Walsh Weighs in on State Legislature’s Need to Address Ethics Reform

A legislative column by Assemblywoman Mary Beth Walsh (R,C,I,Ref-Ballston)
August 2, 2017

They say the definition of insanity is doing the same thing over and over again and expecting a different result. Unfortunately for New Yorkers, it appears that when it comes to ethics in state government, the Assembly Majority and Gov. Cuomo appear more than content to maintain the insane status quo here in Albany.

It’s no secret that our conference has pushed for legislation aimed to clean up Albany politics in recent years. Now, in light of Sheldon Silver’s 2015 corruption charge being overturned and the forthcoming indictments of Gov. Cuomo’s top aides and campaign donors, it is more important than ever that we acknowledge the immediate need to address this concerning trend.

While I am confident that Silver will be retried and convicted, the fact still remains that nothing has been done from a legislative standpoint to keep these types of crimes from happening again. As an elected official, I am sick and tired of this cloud of dishonesty hanging over the capitol, and I know I’m not alone in feeling this way.

It’s clear that all New Yorkers, Minority and Majority, are united in a desire for an ethical and transparent state government. Why is it then that our attempts to deliver that for our constituents have met roadblocks at every turn? Whether it’s our conference’s attempts to enact term limits for legislative leaders, increase comptroller oversight of Gov. Cuomo’s economic development programs or enact campaign finance reform measures, our efforts have been ignored entirely by an Assembly Majority who clearly does not think you deserve to know how hundreds of millions of your tax dollars are being spent.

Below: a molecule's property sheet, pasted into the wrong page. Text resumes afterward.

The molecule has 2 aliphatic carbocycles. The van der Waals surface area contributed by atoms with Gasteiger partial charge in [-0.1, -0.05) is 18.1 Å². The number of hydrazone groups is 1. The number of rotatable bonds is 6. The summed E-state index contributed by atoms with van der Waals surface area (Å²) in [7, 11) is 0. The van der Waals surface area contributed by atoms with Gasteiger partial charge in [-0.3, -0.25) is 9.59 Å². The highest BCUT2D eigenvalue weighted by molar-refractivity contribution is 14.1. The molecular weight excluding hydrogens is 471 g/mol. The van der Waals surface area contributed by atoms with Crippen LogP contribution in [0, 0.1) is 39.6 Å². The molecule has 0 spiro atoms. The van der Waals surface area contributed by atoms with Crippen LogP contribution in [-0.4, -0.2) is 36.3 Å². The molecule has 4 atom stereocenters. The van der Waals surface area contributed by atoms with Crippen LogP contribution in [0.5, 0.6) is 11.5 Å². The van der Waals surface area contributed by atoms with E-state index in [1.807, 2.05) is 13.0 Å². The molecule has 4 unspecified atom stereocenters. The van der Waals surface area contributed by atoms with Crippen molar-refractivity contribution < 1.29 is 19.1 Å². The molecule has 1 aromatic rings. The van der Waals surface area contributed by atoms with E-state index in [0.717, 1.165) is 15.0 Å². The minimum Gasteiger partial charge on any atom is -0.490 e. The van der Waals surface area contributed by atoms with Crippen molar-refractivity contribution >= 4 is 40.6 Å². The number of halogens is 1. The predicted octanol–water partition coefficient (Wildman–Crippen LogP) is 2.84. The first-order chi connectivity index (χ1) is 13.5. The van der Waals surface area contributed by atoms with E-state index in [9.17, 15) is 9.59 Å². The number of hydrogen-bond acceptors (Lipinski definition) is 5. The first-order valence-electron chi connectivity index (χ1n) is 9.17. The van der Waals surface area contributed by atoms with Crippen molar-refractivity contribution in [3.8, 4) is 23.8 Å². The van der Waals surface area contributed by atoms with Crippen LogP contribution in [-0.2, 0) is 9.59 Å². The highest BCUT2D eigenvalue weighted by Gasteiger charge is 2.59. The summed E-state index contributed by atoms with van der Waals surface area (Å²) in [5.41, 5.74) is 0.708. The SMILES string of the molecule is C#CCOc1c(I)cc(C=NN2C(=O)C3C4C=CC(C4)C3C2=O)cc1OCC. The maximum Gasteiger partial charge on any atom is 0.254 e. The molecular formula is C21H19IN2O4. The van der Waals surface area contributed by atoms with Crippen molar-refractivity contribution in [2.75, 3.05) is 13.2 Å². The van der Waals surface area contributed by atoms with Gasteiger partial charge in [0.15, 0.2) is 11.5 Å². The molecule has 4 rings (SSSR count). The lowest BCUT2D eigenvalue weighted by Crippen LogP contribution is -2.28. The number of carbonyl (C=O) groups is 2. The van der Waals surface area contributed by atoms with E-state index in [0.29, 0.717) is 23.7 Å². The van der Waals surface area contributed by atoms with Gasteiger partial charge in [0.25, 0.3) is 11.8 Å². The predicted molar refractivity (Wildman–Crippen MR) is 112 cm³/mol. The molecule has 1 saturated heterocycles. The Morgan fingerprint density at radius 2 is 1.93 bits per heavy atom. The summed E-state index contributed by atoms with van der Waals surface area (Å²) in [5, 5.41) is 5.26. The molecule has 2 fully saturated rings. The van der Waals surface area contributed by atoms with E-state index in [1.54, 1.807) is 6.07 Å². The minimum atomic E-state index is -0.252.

In my time in Albany, I have supported and even co-sponsored several ethics reform measures, including the Public Officer’s Accountability Act, legislative proceedings reform and a bill increasing transparency in the funding of state development projects. Unfortunately, these bills, along with many others, were either defeated or blocked from vote or debate altogether.

Despite these setbacks, we were able to pass a constitutional amendment that would strip pensions from state officials who are convicted of a felony related to their job during this year’s legislative session. However, it is up to the voters to decide if this amendment will be enacted. If you agree with me that our elected officials need to be held to a higher standard, be sure to vote in favor of this amendment in November.

While there is still much work to be done, I am confident that, together, we can give New Yorkers the ethical, responsible and accountable state government they deserve.